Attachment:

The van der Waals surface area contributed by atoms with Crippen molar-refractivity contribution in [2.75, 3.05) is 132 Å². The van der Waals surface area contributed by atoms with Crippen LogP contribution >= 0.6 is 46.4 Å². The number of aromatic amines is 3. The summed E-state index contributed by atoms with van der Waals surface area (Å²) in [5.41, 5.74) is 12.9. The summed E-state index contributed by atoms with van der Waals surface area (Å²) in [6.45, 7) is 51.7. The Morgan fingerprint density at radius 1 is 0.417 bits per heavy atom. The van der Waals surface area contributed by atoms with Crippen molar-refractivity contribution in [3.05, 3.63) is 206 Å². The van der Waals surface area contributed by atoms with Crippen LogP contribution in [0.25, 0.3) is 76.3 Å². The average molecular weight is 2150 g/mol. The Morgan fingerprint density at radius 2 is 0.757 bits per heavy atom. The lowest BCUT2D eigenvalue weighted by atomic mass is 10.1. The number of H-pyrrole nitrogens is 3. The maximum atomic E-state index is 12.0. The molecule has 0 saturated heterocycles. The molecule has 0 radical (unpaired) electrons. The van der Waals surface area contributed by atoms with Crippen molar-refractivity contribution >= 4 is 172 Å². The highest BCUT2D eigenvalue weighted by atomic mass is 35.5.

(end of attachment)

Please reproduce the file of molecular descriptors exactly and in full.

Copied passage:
The van der Waals surface area contributed by atoms with Crippen molar-refractivity contribution in [2.75, 3.05) is 132 Å². The van der Waals surface area contributed by atoms with Crippen LogP contribution >= 0.6 is 46.4 Å². The number of aromatic amines is 3. The summed E-state index contributed by atoms with van der Waals surface area (Å²) in [5.41, 5.74) is 12.9. The summed E-state index contributed by atoms with van der Waals surface area (Å²) in [6.45, 7) is 51.7. The Morgan fingerprint density at radius 1 is 0.417 bits per heavy atom. The van der Waals surface area contributed by atoms with Crippen molar-refractivity contribution in [3.05, 3.63) is 206 Å². The van der Waals surface area contributed by atoms with Crippen LogP contribution in [0.25, 0.3) is 76.3 Å². The average molecular weight is 2150 g/mol. The Morgan fingerprint density at radius 2 is 0.757 bits per heavy atom. The lowest BCUT2D eigenvalue weighted by atomic mass is 10.1. The number of H-pyrrole nitrogens is 3. The maximum atomic E-state index is 12.0. The molecule has 0 saturated heterocycles. The molecule has 0 radical (unpaired) electrons. The van der Waals surface area contributed by atoms with Crippen molar-refractivity contribution >= 4 is 172 Å². The highest BCUT2D eigenvalue weighted by atomic mass is 35.5.